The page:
The government-owned Rising Nepal has come out in favour of such a move. It states in an editorial: “Where necessary, the indigenous population ought to be provided with all possible support as is found that they are usually lacking in inputs essential for progress and prosperity… Backward in many cases, they suffer from many disadvantages, in part due to ignorance… On certain occasion, there might be need for outright welfare for the indigenous people… Special facilities ought to be opened for their education, health care and other basic necessities… The indigenous people should be protected when necessary from undesirable outside influences until they are capable of doing so by themselves.” (emphasis added).
The language is patronising. All in one breath, it calls ‘indigenous people’ backward, ignorant, incapable of taking care of themselves, and needing protection. While preferring not to identify who they mean by indigenous, the editors probably refer to communities such as the Chep arigs, Danuw ars, Tharus and other so-called tribals for it is rather difficult to think of the Gurungs, Thakalis, Sherpas, and Newars as backward, ignorant, or helpless, although it is generally true that these groups, whether they are called matwalis or janjatis or adivasis or tribals, are often marginalised. (They are underrepresented in the centres of power and at the central level — parliament, bureaucracy and higher education; groups such as Rais, Limbus and Tharus have been deprived of their land by the State. And the Nepali language and Bahun-Chhetri culture is so dominant that some of the other languages and cultures are on the verge of extinction.)
In any case, many poor Nepalis, whatever their origin, do need ‘special facilities’. One might then ask why the ‘indigenous people’ should be singled out for special treatment, particularly if indigenousness encompasses 80 percent of the population as Gopal Gurung claims? And why do the leaders of these groups insist on being classified as indigenous when the term is derogatory? We need to be careful in implementing positive discrimination and learn from mistakes made elsewhere. For example, in India, hundreds of castes and tribes struggle to be classified as `backward’, even though it is a derogatory term, so that they become eligible for positive discrimination from the state, although it is usually the more wealthy and powerful of the marginalized groups that benefit from positive discrimination.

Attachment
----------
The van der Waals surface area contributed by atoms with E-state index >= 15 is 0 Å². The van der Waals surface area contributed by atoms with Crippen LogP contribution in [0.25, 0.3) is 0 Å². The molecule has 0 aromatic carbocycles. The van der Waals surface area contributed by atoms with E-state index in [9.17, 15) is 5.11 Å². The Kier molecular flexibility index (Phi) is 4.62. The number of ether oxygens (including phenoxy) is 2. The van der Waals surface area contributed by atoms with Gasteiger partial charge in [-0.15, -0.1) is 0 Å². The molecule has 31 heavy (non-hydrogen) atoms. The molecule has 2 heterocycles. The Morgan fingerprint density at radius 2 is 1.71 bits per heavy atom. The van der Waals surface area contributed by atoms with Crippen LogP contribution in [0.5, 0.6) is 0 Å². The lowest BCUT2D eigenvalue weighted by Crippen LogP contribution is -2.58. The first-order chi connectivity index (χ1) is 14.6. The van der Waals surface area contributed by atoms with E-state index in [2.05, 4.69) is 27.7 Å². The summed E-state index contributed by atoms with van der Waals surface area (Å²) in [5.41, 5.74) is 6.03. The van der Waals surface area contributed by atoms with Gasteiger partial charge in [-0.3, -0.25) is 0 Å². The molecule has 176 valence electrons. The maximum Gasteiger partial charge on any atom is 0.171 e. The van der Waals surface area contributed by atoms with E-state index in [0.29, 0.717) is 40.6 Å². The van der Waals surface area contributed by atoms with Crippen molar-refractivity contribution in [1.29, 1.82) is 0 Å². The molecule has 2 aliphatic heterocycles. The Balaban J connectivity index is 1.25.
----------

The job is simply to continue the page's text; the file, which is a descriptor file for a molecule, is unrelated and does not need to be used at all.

Further, the claims made by the different groups calling themselves indigenous are bound to come into conflict.
For example, the Tharus can claim the right to all the forests and land in the Tarai; the Newars can claim the right to all the land of Kathmandu Valley and the income generated from Valley-based tourism and demand that Newari be made the official language in the Valley. Following this logic, the Gurungs, Magars, Sherpas and other ‘indigenous people’, as well as the dominant Bahun-Chhetri group should confine themselves to their traditional lands.
The logical extension of what the ‘indigenous’ leaders are demanding seems a reverting back to the pre-unification situation, a reversal of historical processes that led to the nation state of Nepal. The result would be what is today known as Balkanization, the dismemberment of a nation-state.
Perhaps this situation should be welcomed because in heterogenous societies, one group (or a few groups) will always be dominant over others, politically, economically and culturally. As independent countries, Magrat, Khasan, Kirat, etc., can negotiate directly with the donor countries, for aid. As small and homogenous countries, the chances of direct peoples’ participation in government and development may be greater.
Do we really want this? Do we want to deny the history and tradition of a Nepal where all communities are descended from migrants from outside during different periods of history? Specially when these different waves of migrants have either intermingled or broken up to form the numerous ethnic/linguistic communities which today constitute the peoples of Nepal?
Perhaps we could learn from the history of the Newars, the `original’ inhabitants of the Kathmandu Valley. As is well known, different waves of migrants settled in the valley, some as elites others as commoners. They assimilated with the original inhabitants, contributing to the rich cultural heritage. It could be said of these different waves of migrants that they came, they saw and they were conquered. That is, until Prithvi Narayan Shah arrived with his troops which included not a few of these ‘indigenous peoples’.
In other words, this whole question of indigenous peoples is a false problem because indigenous people do not exist in Nepal; or if they do, the majority of the Nepalis are indigenous, including many of the Bahuns and Chhetris. The more important problem is that of ethnicity and language and of poverty of the vast majority of Nepalis. It is to these problems rather than that of ‘indigenous peoples’ that we should direct our attention.
Pradhan is a freelance consulting anthropologist based in Kathmandu.